Thursday, September 3, 2009

Reflections on Work and Its Rewards

Every Sunday, the Unitarian Church of Harrisburg has a lay person assist the minister as a lay liturgist. That person is expected to provide a three-to-four minute reflection, usually on the topic of the day. It's my turn this Sunday, and the topic, appropriately enough for Labor Day, is "Work and Its Rewards." In lieu of a proper blog entry, here is my reflection, which has been taking up most of my writing time the last several days:

Good morning! My name is Tom Hayes. I’m a pledging member of this church and the Lay Liturgist for this morning’s service. Like many of you, I’m sure, I’ve had a lot of different jobs over the years. Some of them were taken simply to pay the bills, like when I was a dishwasher for a chain restaurant. I’ll never forget when I was the only one to show up to work one Mother’s Day, and I put in 24 hours straight scrubbing roasting pans. Talk about your dishpan hands. But most of the time I’ve been pretty lucky in my work, doing something that I either wanted, or loved, to do.
When Megan and I first came to Harrisburg, it was because she had been accepted into a Family Medicine residency program here. I left a job at the Medical College of Virginia as one of the hospital librarians and came here with her, without a clue as to what I was going to do. Within two weeks of arriving here, I saw an ad in the paper from the York County Library System, which was looking for someone to manage a new literacy program they were running in the York City Schools. I had a background in library work, and prior to that, in children’s theater, and the job seemed to be right up my alley. I went down to York and had one of the best interviews I’ve ever experienced. I was hired the next day.
The program had two goals: the first, to put books into the hands of children who otherwise would not have books of their own, and the second, to encourage a family member to read aloud to that child. My job was to visit every classroom in all seven elementary schools, read to the kids, hand out books, and get the kids to get someone at home to sign a little certificate promising to read aloud at bedtime. Obviously, there were a lot of nuts and bolts involved in getting books, and scheduling, and so forth, but the best part of my job was reading to the kids. I tried to find books that were a little unusual, and funny; books that I could not only read, but perform. I remember that the kids were often surprised, and I think a little impressed, that I memorized the books before I came so that I could show the pictures while telling the story.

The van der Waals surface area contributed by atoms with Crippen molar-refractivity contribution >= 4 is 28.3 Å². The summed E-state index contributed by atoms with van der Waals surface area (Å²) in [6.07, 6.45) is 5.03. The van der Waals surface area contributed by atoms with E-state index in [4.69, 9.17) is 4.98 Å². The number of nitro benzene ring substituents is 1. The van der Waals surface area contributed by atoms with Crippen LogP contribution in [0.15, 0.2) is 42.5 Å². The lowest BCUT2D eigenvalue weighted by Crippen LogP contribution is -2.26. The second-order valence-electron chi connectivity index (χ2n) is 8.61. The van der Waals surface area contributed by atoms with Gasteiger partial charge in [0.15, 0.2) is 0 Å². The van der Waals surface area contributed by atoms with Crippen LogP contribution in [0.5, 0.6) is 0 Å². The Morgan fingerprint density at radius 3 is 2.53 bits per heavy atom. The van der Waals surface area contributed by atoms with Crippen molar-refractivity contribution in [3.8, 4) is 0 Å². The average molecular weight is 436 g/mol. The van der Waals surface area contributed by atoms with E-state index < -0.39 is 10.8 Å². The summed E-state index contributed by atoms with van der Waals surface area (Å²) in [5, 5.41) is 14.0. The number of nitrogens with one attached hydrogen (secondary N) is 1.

I remember one little boy in particular. Malik. Malik was always one of the most delightful and enthusiastic kindergartners I read to, but he never brought back his signed certificate. His teacher told me that although he was a gifted child and an avid reader, he also never brought home his free book; it stayed in his cubby at the school. The next time I was scheduled to read in his classroom, I stayed and talked to Malik and tried to find out why he didn’t want to be in the program when he obviously loved books so much. His teacher and I finally convinced him to take his book and his certificate home to be signed.
Two days later I had a visit from Malik’s father at the library. He was very upset and angry, and made it very clear that he wanted no part of the program. After I got him calmed down, I realized that Malik’s father himself was practically illiterate, and that he thought that the reading program was a book club that he would not be able to afford. He was furious with me for putting him in a position where he was forced to say “no” to his son. Again.
I was finally able to explain the program to Malik’s father. We ultimately got him enrolled in the adult literacy program. He did sign up Malik to be in the Read-Aloud Program, but with one difference known only to Malik, his dad, and me: At bedtime, Malik would read aloud to his dad.
Ultimately, the money for the program dried up, and the library transferred me to a different department where the work was far less interesting. Not much later I decided that I would feel much more fulfilled by staying at home with my young daughter and becoming a full-time homemaker. I was right; I absolutely love what I am doing with my life now! But If I accomplished nothing else in my time at the York library, I’m proud of how things turned out for Malik and his father. It’s one of the few times I was consciously able to bring our Seven Principles to my work. And I’d like to think that there are a few more kids with parents who are reading to them than there might otherwise have been, and I’m glad to have had a part in that, too. I guess sometimes the work really is its own reward.

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